VietNamNet Bridge – Ha Noi and HCM have made progress in curbing traffic congestion in the last five years with a number of drastic measures, said Dinh La Thang, Transport Minister and deputy chairman of the National Committee for Traffic Safety.
An intersection on Le Duan Street. Ha Noi and HCM City have conducted comprehensive measures to address the growing problem of traffic congestion in the last five years.
In 2008, the Government passed a resolution mapping out comprehensive measures for the two major cities to address the mounting problem of traffic congestion, which was fast becoming an urgent social issue causing economic loss and disrupting people's lives.
Five years later, while large-scale problems still remain, progress is being made.
Speaking at a meeting yesterday (Sept 11) to summarise the implementation of the resolution, minister Thang highlighted the opening of more ring roads and flyovers, an increase in traffic police patrols and the re-organisation of bus routes and timetables as key measures that have impacted positively on the congestion situations in the cities.
During the last five years, the number of traffic jam hotspots reduced from 124 to 57 in Ha Noi, and from 120 to 76 in HCM City.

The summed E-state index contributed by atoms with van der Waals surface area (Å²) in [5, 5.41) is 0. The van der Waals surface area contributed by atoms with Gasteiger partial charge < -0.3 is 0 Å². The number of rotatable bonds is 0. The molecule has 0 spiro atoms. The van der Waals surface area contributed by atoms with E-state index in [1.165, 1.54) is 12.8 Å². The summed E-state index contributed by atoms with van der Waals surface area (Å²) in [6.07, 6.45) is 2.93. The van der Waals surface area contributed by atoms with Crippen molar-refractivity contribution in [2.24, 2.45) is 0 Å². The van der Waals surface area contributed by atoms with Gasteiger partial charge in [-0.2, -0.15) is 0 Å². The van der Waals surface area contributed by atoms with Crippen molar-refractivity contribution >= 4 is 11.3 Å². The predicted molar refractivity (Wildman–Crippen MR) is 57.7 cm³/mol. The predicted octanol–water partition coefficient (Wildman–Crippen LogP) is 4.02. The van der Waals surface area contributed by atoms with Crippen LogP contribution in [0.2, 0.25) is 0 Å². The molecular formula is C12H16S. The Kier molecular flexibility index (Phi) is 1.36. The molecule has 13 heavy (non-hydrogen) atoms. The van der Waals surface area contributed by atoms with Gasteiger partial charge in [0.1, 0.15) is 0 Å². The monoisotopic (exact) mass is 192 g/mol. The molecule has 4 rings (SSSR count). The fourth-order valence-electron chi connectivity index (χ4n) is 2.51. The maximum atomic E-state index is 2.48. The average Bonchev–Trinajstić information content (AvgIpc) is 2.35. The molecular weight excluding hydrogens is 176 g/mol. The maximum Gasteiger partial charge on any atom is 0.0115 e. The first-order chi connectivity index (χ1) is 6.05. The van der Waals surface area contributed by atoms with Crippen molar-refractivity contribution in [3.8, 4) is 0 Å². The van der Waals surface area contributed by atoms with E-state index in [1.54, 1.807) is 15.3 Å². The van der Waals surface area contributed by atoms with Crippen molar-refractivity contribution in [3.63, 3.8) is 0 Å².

The number of traffic accidents and subsequent deaths and injuries decreased yearly and there are now far fewer cases of traffic congestion which last for over 30 minutes.
Ha Noi People's Committee Vice Chairman Nguyen Van Khoi said that since 2008, the city has built more than 372 kilometres of road, raising the percentage of land for transport from 7 per cent of its area to 8.15 per cent.
Seven flyover bridges, 18 pedestrian overpasses and more parking areas helped the city to curb traffic jams, he said, while admitting that an imbalance remains between the development of technical infrastructure and social infrastructure.
He also acknowledged there has been slow progress in relocating universities and hospitals from busy inner-city areas.
Khoi's counterpart in HCM City, Nguyen Huu Tien, said that over the last two years, the number of traffic jams in the city reduced about 80 per cent. This year, no major traffic congestion has been reported.
At the meeting, Deputy Prime Minister Nguyen Xuan Phuc pointed out major existing traffic problems, including improper management over pavement and road use, illegal parking and the operation of fake taxis.
Phuc urged the two cities and relevant ministries and agencies to seek more effective measures by improving planning and embracing technological advancements. He also noted the need to engage the private sector more in public passenger transportation.